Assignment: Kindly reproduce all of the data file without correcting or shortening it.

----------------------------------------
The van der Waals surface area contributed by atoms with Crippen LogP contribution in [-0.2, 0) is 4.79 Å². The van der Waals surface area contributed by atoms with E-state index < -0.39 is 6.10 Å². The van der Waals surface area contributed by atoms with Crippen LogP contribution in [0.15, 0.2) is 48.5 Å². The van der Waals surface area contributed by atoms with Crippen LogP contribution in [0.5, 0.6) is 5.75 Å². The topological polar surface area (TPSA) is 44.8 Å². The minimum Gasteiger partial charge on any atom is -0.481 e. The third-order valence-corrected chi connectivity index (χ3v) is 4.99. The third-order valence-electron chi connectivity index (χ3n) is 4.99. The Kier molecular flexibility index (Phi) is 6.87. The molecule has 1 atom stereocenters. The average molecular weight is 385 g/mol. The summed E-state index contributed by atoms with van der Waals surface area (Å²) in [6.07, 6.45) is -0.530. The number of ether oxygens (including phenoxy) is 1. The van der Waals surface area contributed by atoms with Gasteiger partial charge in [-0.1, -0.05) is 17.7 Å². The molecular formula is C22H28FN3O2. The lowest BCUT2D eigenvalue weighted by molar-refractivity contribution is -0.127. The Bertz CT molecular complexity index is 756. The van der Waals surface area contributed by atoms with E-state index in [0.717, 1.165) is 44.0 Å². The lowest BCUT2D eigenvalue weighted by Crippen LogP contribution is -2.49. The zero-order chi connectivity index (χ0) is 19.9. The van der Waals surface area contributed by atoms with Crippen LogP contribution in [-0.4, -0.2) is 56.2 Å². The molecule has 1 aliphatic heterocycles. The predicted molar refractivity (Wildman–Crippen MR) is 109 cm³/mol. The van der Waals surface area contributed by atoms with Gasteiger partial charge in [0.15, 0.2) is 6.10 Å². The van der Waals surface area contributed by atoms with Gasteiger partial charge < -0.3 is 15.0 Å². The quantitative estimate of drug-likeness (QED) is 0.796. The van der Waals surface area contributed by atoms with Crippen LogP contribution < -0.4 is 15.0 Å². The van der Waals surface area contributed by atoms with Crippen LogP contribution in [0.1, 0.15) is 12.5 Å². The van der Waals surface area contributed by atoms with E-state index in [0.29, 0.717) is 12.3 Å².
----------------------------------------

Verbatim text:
The van der Waals surface area contributed by atoms with Crippen LogP contribution in [-0.2, 0) is 4.79 Å². The van der Waals surface area contributed by atoms with E-state index < -0.39 is 6.10 Å². The van der Waals surface area contributed by atoms with Crippen LogP contribution in [0.15, 0.2) is 48.5 Å². The van der Waals surface area contributed by atoms with Crippen LogP contribution in [0.5, 0.6) is 5.75 Å². The topological polar surface area (TPSA) is 44.8 Å². The minimum Gasteiger partial charge on any atom is -0.481 e. The third-order valence-corrected chi connectivity index (χ3v) is 4.99. The third-order valence-electron chi connectivity index (χ3n) is 4.99. The Kier molecular flexibility index (Phi) is 6.87. The molecule has 1 atom stereocenters. The average molecular weight is 385 g/mol. The summed E-state index contributed by atoms with van der Waals surface area (Å²) in [6.07, 6.45) is -0.530. The number of ether oxygens (including phenoxy) is 1. The van der Waals surface area contributed by atoms with Gasteiger partial charge in [-0.1, -0.05) is 17.7 Å². The molecular formula is C22H28FN3O2. The lowest BCUT2D eigenvalue weighted by molar-refractivity contribution is -0.127. The Bertz CT molecular complexity index is 756. The van der Waals surface area contributed by atoms with E-state index in [0.717, 1.165) is 44.0 Å². The lowest BCUT2D eigenvalue weighted by Crippen LogP contribution is -2.49. The zero-order chi connectivity index (χ0) is 19.9. The van der Waals surface area contributed by atoms with Crippen LogP contribution in [-0.4, -0.2) is 56.2 Å². The molecule has 1 aliphatic heterocycles. The predicted molar refractivity (Wildman–Crippen MR) is 109 cm³/mol. The van der Waals surface area contributed by atoms with Gasteiger partial charge in [0.15, 0.2) is 6.10 Å². The van der Waals surface area contributed by atoms with Gasteiger partial charge < -0.3 is 15.0 Å². The quantitative estimate of drug-likeness (QED) is 0.796. The van der Waals surface area contributed by atoms with Crippen LogP contribution < -0.4 is 15.0 Å². The van der Waals surface area contributed by atoms with Crippen LogP contribution in [0.1, 0.15) is 12.5 Å². The van der Waals surface area contributed by atoms with E-state index in [0.29, 0.717) is 12.3 Å².